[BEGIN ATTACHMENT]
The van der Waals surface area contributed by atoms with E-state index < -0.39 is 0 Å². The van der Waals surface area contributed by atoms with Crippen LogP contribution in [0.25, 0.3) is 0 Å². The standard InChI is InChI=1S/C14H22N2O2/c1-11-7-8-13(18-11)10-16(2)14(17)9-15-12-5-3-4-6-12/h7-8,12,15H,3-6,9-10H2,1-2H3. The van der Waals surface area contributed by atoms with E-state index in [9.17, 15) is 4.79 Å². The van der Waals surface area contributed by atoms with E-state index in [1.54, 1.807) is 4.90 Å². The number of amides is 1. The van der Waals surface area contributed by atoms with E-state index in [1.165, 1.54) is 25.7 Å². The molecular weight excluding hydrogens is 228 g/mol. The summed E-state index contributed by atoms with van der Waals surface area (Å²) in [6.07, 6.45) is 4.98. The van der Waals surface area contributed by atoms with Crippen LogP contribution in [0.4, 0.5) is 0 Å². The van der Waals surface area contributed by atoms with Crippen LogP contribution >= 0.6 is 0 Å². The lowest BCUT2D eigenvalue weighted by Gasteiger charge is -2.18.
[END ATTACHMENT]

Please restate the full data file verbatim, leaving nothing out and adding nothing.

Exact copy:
The van der Waals surface area contributed by atoms with E-state index < -0.39 is 0 Å². The van der Waals surface area contributed by atoms with Crippen LogP contribution in [0.25, 0.3) is 0 Å². The standard InChI is InChI=1S/C14H22N2O2/c1-11-7-8-13(18-11)10-16(2)14(17)9-15-12-5-3-4-6-12/h7-8,12,15H,3-6,9-10H2,1-2H3. The van der Waals surface area contributed by atoms with E-state index in [9.17, 15) is 4.79 Å². The van der Waals surface area contributed by atoms with E-state index in [1.54, 1.807) is 4.90 Å². The number of amides is 1. The van der Waals surface area contributed by atoms with E-state index in [1.165, 1.54) is 25.7 Å². The molecular weight excluding hydrogens is 228 g/mol. The summed E-state index contributed by atoms with van der Waals surface area (Å²) in [6.07, 6.45) is 4.98. The van der Waals surface area contributed by atoms with Crippen LogP contribution in [0.4, 0.5) is 0 Å². The van der Waals surface area contributed by atoms with Crippen LogP contribution >= 0.6 is 0 Å². The lowest BCUT2D eigenvalue weighted by Gasteiger charge is -2.18.